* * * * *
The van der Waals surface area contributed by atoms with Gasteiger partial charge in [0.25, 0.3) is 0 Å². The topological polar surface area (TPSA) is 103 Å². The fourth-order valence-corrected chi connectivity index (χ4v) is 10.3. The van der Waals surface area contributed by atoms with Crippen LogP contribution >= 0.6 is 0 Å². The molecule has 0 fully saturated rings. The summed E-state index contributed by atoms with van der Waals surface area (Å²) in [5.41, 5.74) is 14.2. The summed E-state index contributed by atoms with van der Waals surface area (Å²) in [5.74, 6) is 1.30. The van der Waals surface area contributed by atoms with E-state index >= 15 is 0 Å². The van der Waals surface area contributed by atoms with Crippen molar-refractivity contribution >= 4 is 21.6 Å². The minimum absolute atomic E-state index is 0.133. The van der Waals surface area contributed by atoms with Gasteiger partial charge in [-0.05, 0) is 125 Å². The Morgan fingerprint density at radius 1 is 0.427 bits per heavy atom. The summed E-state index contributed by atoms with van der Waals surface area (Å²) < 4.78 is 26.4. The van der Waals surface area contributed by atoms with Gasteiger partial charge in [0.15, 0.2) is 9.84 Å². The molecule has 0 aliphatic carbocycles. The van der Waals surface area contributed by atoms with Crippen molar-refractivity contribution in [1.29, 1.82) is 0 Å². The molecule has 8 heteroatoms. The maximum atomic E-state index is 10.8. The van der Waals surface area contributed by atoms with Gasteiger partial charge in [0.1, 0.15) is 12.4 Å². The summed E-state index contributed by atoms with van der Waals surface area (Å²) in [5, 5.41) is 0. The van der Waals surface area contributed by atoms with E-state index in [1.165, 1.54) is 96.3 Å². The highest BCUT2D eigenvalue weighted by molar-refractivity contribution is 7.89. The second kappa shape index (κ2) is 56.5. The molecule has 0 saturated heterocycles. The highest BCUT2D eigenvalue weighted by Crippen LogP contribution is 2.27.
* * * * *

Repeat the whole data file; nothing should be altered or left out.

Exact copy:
The van der Waals surface area contributed by atoms with Gasteiger partial charge in [0.25, 0.3) is 0 Å². The topological polar surface area (TPSA) is 103 Å². The fourth-order valence-corrected chi connectivity index (χ4v) is 10.3. The van der Waals surface area contributed by atoms with Crippen LogP contribution >= 0.6 is 0 Å². The molecule has 0 fully saturated rings. The summed E-state index contributed by atoms with van der Waals surface area (Å²) in [5.41, 5.74) is 14.2. The summed E-state index contributed by atoms with van der Waals surface area (Å²) in [5.74, 6) is 1.30. The van der Waals surface area contributed by atoms with E-state index >= 15 is 0 Å². The van der Waals surface area contributed by atoms with Crippen molar-refractivity contribution >= 4 is 21.6 Å². The minimum absolute atomic E-state index is 0.133. The van der Waals surface area contributed by atoms with Gasteiger partial charge in [-0.05, 0) is 125 Å². The Morgan fingerprint density at radius 1 is 0.427 bits per heavy atom. The summed E-state index contributed by atoms with van der Waals surface area (Å²) < 4.78 is 26.4. The van der Waals surface area contributed by atoms with Gasteiger partial charge in [0.15, 0.2) is 9.84 Å². The molecule has 0 aliphatic carbocycles. The van der Waals surface area contributed by atoms with Crippen molar-refractivity contribution in [1.29, 1.82) is 0 Å². The molecule has 8 heteroatoms. The maximum atomic E-state index is 10.8. The van der Waals surface area contributed by atoms with Gasteiger partial charge in [0.1, 0.15) is 12.4 Å². The summed E-state index contributed by atoms with van der Waals surface area (Å²) in [5, 5.41) is 0. The van der Waals surface area contributed by atoms with E-state index in [1.165, 1.54) is 96.3 Å². The highest BCUT2D eigenvalue weighted by molar-refractivity contribution is 7.89. The second kappa shape index (κ2) is 56.5. The molecule has 0 saturated heterocycles. The highest BCUT2D eigenvalue weighted by Crippen LogP contribution is 2.27.